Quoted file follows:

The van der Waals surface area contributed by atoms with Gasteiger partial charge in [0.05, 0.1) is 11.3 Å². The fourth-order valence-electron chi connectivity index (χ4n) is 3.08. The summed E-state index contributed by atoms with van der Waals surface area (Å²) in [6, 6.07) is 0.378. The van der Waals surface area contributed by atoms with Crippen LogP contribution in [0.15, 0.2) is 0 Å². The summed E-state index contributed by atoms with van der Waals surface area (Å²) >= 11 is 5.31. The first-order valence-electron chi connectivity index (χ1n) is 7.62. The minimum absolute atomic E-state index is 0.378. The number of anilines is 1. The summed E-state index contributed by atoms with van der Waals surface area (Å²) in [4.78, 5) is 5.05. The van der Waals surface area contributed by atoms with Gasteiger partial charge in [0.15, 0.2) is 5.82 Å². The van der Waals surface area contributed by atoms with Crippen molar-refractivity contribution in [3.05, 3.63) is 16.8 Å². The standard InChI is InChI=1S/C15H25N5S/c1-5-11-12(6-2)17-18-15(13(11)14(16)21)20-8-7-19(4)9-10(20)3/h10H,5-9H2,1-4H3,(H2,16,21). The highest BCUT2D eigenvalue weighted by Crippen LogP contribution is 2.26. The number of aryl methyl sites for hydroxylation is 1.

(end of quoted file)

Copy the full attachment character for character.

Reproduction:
The van der Waals surface area contributed by atoms with Gasteiger partial charge in [0.05, 0.1) is 11.3 Å². The fourth-order valence-electron chi connectivity index (χ4n) is 3.08. The summed E-state index contributed by atoms with van der Waals surface area (Å²) in [6, 6.07) is 0.378. The van der Waals surface area contributed by atoms with Crippen LogP contribution in [0.15, 0.2) is 0 Å². The summed E-state index contributed by atoms with van der Waals surface area (Å²) >= 11 is 5.31. The first-order valence-electron chi connectivity index (χ1n) is 7.62. The minimum absolute atomic E-state index is 0.378. The number of anilines is 1. The summed E-state index contributed by atoms with van der Waals surface area (Å²) in [4.78, 5) is 5.05. The van der Waals surface area contributed by atoms with Gasteiger partial charge in [0.15, 0.2) is 5.82 Å². The van der Waals surface area contributed by atoms with Crippen molar-refractivity contribution in [3.05, 3.63) is 16.8 Å². The standard InChI is InChI=1S/C15H25N5S/c1-5-11-12(6-2)17-18-15(13(11)14(16)21)20-8-7-19(4)9-10(20)3/h10H,5-9H2,1-4H3,(H2,16,21). The highest BCUT2D eigenvalue weighted by Crippen LogP contribution is 2.26. The number of aryl methyl sites for hydroxylation is 1.